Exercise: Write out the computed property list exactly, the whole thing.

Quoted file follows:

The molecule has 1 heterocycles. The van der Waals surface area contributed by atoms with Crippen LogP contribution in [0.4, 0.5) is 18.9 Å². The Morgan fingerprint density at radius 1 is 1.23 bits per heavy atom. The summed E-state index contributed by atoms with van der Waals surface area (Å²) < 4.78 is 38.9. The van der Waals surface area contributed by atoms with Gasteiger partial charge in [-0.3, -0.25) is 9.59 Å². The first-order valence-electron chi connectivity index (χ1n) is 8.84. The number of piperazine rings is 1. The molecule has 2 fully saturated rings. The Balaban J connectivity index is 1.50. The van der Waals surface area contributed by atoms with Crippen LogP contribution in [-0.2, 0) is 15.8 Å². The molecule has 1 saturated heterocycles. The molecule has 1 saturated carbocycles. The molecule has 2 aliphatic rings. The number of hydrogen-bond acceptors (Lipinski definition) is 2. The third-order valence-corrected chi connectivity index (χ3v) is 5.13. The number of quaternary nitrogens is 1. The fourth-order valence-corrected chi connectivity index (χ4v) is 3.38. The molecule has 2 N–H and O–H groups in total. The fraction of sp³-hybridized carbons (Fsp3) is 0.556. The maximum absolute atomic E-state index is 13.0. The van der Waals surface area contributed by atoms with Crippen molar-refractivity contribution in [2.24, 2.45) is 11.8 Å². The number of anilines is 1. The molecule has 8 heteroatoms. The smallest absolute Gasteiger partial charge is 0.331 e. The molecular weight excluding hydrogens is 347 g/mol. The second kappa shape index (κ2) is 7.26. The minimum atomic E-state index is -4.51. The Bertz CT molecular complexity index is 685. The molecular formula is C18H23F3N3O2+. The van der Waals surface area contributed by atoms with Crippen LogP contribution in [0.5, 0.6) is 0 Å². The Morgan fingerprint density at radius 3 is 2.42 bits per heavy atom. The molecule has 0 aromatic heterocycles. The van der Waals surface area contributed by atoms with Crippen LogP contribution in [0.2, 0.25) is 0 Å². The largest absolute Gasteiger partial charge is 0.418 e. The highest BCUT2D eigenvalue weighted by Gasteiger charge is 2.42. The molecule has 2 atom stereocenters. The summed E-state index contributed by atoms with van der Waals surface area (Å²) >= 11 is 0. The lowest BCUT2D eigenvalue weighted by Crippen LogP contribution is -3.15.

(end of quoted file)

The molecule has 1 heterocycles. The van der Waals surface area contributed by atoms with Crippen LogP contribution in [0.4, 0.5) is 18.9 Å². The Morgan fingerprint density at radius 1 is 1.23 bits per heavy atom. The summed E-state index contributed by atoms with van der Waals surface area (Å²) < 4.78 is 38.9. The van der Waals surface area contributed by atoms with Gasteiger partial charge in [-0.3, -0.25) is 9.59 Å². The first-order valence-electron chi connectivity index (χ1n) is 8.84. The number of piperazine rings is 1. The molecule has 2 fully saturated rings. The Balaban J connectivity index is 1.50. The van der Waals surface area contributed by atoms with Crippen LogP contribution in [-0.2, 0) is 15.8 Å². The molecule has 1 saturated heterocycles. The molecule has 1 saturated carbocycles. The molecule has 2 aliphatic rings. The number of hydrogen-bond acceptors (Lipinski definition) is 2. The third-order valence-corrected chi connectivity index (χ3v) is 5.13. The number of quaternary nitrogens is 1. The fourth-order valence-corrected chi connectivity index (χ4v) is 3.38. The molecule has 2 N–H and O–H groups in total. The fraction of sp³-hybridized carbons (Fsp3) is 0.556. The maximum absolute atomic E-state index is 13.0. The van der Waals surface area contributed by atoms with Crippen molar-refractivity contribution in [2.24, 2.45) is 11.8 Å². The number of anilines is 1. The molecule has 8 heteroatoms. The smallest absolute Gasteiger partial charge is 0.331 e. The molecular weight excluding hydrogens is 347 g/mol. The second kappa shape index (κ2) is 7.26. The minimum atomic E-state index is -4.51. The Bertz CT molecular complexity index is 685. The molecular formula is C18H23F3N3O2+. The van der Waals surface area contributed by atoms with Crippen LogP contribution in [0.5, 0.6) is 0 Å². The Morgan fingerprint density at radius 3 is 2.42 bits per heavy atom. The molecule has 0 aromatic heterocycles. The van der Waals surface area contributed by atoms with Crippen LogP contribution in [0.2, 0.25) is 0 Å². The largest absolute Gasteiger partial charge is 0.418 e. The highest BCUT2D eigenvalue weighted by Gasteiger charge is 2.42. The molecule has 2 atom stereocenters. The summed E-state index contributed by atoms with van der Waals surface area (Å²) >= 11 is 0. The lowest BCUT2D eigenvalue weighted by Crippen LogP contribution is -3.15.